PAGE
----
Popular Science

Wild turkeys are in trouble

And this time hunting and clear-cutting aren’t to blame.
strutting turkeys

A pair of gobblers.

PGC Photo Library - Jacob Dingel

Wild turkeys are in a bit of a bind.

The birds were nearly wiped out by hunters and habitat destruction by the early 1900s, but made a comeback thanks to conservation efforts in the 20th century. Yet for the past 15 years or so, turkey populations have again started to fall across much of the United States.

These turkeys are the same species as the birds that might grace your Thanksgiving table, although they’re much tougher. Wild turkeys can sprint as fast as a galloping horse and fly even faster. But it seems that they might need a little human help once more.

“The population was on such a rise, it had such momentum for a long period of time that as managers we didn’t see it coming,” says Mary Jo Casalena, the Pennsylvania Game Commission’s wild turkey biologist. “We didn’t see that we were peaking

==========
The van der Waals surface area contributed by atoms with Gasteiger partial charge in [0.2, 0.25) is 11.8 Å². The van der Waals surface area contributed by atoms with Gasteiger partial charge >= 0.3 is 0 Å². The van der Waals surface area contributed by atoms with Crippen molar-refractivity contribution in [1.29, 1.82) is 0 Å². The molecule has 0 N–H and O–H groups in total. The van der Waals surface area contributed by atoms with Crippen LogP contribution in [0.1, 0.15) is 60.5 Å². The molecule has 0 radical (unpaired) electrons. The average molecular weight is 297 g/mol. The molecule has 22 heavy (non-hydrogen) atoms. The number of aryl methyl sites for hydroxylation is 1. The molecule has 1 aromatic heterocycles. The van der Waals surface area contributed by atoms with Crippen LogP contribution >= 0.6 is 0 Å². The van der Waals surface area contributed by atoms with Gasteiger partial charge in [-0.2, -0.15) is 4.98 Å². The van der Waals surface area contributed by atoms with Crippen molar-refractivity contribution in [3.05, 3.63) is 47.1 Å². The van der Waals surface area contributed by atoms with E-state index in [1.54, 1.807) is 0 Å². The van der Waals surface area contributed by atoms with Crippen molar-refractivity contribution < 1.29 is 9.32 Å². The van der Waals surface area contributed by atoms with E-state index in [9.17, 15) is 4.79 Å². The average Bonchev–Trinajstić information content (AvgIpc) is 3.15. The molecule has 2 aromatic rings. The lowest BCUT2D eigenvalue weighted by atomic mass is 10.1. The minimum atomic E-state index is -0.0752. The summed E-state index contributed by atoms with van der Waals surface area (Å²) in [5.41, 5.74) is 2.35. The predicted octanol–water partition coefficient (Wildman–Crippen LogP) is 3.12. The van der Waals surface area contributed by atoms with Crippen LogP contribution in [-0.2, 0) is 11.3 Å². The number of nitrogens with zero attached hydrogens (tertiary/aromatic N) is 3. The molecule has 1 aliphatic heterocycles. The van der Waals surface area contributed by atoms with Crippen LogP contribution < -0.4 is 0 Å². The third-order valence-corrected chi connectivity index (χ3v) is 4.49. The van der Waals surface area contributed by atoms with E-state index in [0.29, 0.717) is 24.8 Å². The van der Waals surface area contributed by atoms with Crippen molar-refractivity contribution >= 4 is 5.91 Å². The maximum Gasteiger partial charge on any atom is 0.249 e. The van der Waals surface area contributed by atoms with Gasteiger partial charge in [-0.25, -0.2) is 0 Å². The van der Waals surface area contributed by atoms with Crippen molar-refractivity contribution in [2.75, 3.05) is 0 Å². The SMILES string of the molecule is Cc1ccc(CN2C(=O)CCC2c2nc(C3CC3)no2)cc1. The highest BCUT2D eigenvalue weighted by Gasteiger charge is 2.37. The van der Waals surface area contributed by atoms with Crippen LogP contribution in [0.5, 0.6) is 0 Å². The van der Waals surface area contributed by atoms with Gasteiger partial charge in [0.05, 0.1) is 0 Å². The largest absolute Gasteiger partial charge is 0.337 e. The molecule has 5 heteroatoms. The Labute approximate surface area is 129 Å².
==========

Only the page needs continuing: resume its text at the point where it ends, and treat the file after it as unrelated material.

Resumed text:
You're reading a preview, sign up to read more.

More from Popular Science

Popular Science2 min read
Techathlon Podcast: IPhone 11, A Lie Detector, And A Streaming Content Quiz
We’ve been living in a world with the internet for long enough now that we mostly know how to act. There are lots of things we should be doing, like replying to text messages in a timely fashion and avoiding the urge to post cryptic statuses on socia
Popular Science2 min read
Electric Toothbrushes That Will Leave You Smiling
Electric toothbrushes make brushing your teeth more fun. The American Dental Association recommends you brush your teeth twice a day for two minutes each time, so you might as well try to make the most of it. The basic features of an electric toothbr
Popular Science3 min read
Scientists Are Investigating The Secrets Of Smelly Cat Butts
Biologists want to understand exactly what chemical compounds inside anal sac secretions are sending which messages.